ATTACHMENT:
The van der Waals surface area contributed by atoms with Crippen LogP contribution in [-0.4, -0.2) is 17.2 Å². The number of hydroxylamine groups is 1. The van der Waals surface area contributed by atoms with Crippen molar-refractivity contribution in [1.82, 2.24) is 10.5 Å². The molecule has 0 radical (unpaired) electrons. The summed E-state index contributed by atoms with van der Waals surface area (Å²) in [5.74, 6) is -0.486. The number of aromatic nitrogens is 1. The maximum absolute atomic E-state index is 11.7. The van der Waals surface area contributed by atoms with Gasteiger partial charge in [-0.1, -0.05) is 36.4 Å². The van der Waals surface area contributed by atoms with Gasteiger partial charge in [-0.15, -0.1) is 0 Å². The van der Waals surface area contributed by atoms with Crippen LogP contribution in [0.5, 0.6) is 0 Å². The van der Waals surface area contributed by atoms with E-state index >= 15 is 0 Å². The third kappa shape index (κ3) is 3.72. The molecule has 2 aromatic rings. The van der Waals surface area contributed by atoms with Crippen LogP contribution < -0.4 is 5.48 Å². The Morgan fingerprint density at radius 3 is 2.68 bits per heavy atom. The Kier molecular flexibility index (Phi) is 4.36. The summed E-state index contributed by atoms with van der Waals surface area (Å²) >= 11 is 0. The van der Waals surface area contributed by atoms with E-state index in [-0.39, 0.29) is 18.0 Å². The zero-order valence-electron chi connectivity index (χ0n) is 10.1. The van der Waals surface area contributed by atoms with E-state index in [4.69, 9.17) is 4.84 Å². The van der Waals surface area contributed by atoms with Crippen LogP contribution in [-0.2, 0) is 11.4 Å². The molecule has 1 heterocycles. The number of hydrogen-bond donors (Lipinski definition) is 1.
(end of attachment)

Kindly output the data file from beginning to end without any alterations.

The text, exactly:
The van der Waals surface area contributed by atoms with Crippen LogP contribution in [-0.4, -0.2) is 17.2 Å². The number of hydroxylamine groups is 1. The van der Waals surface area contributed by atoms with Crippen molar-refractivity contribution in [1.82, 2.24) is 10.5 Å². The molecule has 0 radical (unpaired) electrons. The summed E-state index contributed by atoms with van der Waals surface area (Å²) in [5.74, 6) is -0.486. The number of aromatic nitrogens is 1. The maximum absolute atomic E-state index is 11.7. The van der Waals surface area contributed by atoms with Gasteiger partial charge in [-0.1, -0.05) is 36.4 Å². The van der Waals surface area contributed by atoms with Gasteiger partial charge in [-0.15, -0.1) is 0 Å². The van der Waals surface area contributed by atoms with Crippen LogP contribution in [0.5, 0.6) is 0 Å². The van der Waals surface area contributed by atoms with E-state index >= 15 is 0 Å². The third kappa shape index (κ3) is 3.72. The molecule has 2 aromatic rings. The van der Waals surface area contributed by atoms with Crippen LogP contribution < -0.4 is 5.48 Å². The Morgan fingerprint density at radius 3 is 2.68 bits per heavy atom. The Kier molecular flexibility index (Phi) is 4.36. The summed E-state index contributed by atoms with van der Waals surface area (Å²) >= 11 is 0. The van der Waals surface area contributed by atoms with E-state index in [-0.39, 0.29) is 18.0 Å². The zero-order valence-electron chi connectivity index (χ0n) is 10.1. The van der Waals surface area contributed by atoms with E-state index in [4.69, 9.17) is 4.84 Å². The van der Waals surface area contributed by atoms with Crippen LogP contribution in [-0.2, 0) is 11.4 Å². The molecule has 1 heterocycles. The number of hydrogen-bond donors (Lipinski definition) is 1.